Somehow it doesn't seem right for Jerry Springer to exit quietly. There should be one last thrown chair or a bleep-filled tirade, at the very least. Instead, it was announced with no fanfare this week that he will stop making new episodes of his memorably raucous talk show, and neither Springer nor his bosses will talk about it, the AP reports. The Jerry Springer Show won't fully disappear; NBC Universal said this week that the CW and other networks that have bought the show in syndication will air reruns of the slugfest. Producers said "there is a possibility" that more original episodes could be ordered sometime in the future but, since they wouldn't answer questions, it's not known how serious that possibility is.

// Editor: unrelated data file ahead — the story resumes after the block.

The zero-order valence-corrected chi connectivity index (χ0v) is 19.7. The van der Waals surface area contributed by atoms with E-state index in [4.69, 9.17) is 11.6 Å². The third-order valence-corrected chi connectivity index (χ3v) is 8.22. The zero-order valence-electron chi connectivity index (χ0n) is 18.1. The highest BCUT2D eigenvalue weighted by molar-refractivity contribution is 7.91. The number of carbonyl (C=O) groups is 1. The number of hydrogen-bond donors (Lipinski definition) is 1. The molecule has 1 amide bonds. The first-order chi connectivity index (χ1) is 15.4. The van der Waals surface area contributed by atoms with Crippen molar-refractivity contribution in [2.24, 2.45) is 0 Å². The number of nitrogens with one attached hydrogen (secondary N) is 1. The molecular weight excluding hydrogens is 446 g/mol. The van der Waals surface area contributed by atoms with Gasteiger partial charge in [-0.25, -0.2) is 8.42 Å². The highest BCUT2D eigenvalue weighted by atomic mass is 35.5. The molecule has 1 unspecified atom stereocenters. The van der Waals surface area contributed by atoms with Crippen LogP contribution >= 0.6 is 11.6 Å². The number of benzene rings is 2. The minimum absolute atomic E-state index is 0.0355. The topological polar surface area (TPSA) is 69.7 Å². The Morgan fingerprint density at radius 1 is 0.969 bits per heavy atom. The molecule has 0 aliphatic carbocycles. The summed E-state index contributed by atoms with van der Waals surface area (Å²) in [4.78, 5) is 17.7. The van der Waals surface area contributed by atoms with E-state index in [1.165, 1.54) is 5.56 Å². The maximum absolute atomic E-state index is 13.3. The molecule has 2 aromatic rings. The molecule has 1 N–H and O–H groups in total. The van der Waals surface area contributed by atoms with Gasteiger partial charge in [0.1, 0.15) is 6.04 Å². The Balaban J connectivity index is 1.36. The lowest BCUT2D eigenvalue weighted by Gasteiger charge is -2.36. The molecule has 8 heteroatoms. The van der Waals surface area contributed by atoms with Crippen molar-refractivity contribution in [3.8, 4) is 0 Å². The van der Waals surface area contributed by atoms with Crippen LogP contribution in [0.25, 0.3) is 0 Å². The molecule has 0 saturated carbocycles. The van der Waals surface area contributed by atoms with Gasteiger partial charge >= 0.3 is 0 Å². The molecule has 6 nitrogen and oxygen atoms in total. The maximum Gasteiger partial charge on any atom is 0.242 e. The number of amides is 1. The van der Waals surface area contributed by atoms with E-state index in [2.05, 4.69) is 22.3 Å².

At its heyday in the 1990s, Springer's show challenged Oprah Winfrey for daytime television supremacy with TV studios filled with seething spurned lovers, gender fluid guests before that was a term, and pretty much anyone who was spoiling for a fight. It even provoked serious end-of-civilization-as-we-know-it talk. Springer, a former Cincinnati mayor who realized he had to do something to distinguish himself in a competitive market, was the low-key ringmaster who didn't take himself too seriously and let you know he was in on the joke. During an interview with the AP at his show's 25th anniversary three years ago, Springer said that anyone could do his job if they learned three phrases: "You did what?" ''Come on out!" and "We'll be right back." He presided over more than 4,000 episodes.
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